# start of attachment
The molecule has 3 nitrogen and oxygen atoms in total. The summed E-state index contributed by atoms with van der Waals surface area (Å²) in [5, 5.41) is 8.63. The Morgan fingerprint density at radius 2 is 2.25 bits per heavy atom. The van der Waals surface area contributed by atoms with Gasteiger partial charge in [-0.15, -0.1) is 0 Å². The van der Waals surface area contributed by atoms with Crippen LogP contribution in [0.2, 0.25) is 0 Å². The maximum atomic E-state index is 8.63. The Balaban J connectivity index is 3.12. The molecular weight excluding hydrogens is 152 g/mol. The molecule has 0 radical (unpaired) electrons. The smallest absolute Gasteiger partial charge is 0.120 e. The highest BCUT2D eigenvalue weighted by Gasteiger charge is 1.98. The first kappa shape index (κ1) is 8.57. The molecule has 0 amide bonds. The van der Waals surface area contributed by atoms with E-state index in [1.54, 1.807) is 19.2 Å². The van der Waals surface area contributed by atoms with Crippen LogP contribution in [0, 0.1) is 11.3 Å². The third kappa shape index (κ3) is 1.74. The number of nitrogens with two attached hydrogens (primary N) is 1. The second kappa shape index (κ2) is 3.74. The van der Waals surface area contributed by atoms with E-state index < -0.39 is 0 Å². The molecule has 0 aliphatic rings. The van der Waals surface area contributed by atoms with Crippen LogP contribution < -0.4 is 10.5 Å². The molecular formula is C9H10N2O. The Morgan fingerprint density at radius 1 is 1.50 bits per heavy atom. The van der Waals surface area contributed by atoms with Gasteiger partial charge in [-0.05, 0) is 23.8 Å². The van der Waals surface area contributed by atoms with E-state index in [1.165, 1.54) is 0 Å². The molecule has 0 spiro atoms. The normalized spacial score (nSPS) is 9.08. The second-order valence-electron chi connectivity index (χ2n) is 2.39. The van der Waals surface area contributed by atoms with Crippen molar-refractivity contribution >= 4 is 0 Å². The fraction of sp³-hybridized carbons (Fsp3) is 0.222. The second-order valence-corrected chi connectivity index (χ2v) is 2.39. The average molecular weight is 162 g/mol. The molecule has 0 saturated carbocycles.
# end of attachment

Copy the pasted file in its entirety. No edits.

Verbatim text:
The molecule has 3 nitrogen and oxygen atoms in total. The summed E-state index contributed by atoms with van der Waals surface area (Å²) in [5, 5.41) is 8.63. The Morgan fingerprint density at radius 2 is 2.25 bits per heavy atom. The van der Waals surface area contributed by atoms with Gasteiger partial charge in [-0.15, -0.1) is 0 Å². The van der Waals surface area contributed by atoms with Crippen LogP contribution in [0.2, 0.25) is 0 Å². The maximum atomic E-state index is 8.63. The Balaban J connectivity index is 3.12. The molecular weight excluding hydrogens is 152 g/mol. The molecule has 0 radical (unpaired) electrons. The smallest absolute Gasteiger partial charge is 0.120 e. The highest BCUT2D eigenvalue weighted by Gasteiger charge is 1.98. The first kappa shape index (κ1) is 8.57. The molecule has 0 amide bonds. The van der Waals surface area contributed by atoms with E-state index in [1.54, 1.807) is 19.2 Å². The van der Waals surface area contributed by atoms with Crippen LogP contribution in [0, 0.1) is 11.3 Å². The third kappa shape index (κ3) is 1.74. The number of nitrogens with two attached hydrogens (primary N) is 1. The second kappa shape index (κ2) is 3.74. The van der Waals surface area contributed by atoms with E-state index < -0.39 is 0 Å². The molecule has 0 aliphatic rings. The van der Waals surface area contributed by atoms with Crippen LogP contribution < -0.4 is 10.5 Å². The molecular formula is C9H10N2O. The Morgan fingerprint density at radius 1 is 1.50 bits per heavy atom. The van der Waals surface area contributed by atoms with Gasteiger partial charge in [-0.05, 0) is 23.8 Å². The van der Waals surface area contributed by atoms with E-state index in [1.165, 1.54) is 0 Å². The molecule has 0 spiro atoms. The normalized spacial score (nSPS) is 9.08. The second-order valence-electron chi connectivity index (χ2n) is 2.39. The van der Waals surface area contributed by atoms with Crippen molar-refractivity contribution >= 4 is 0 Å². The fraction of sp³-hybridized carbons (Fsp3) is 0.222. The second-order valence-corrected chi connectivity index (χ2v) is 2.39. The average molecular weight is 162 g/mol. The molecule has 0 saturated carbocycles.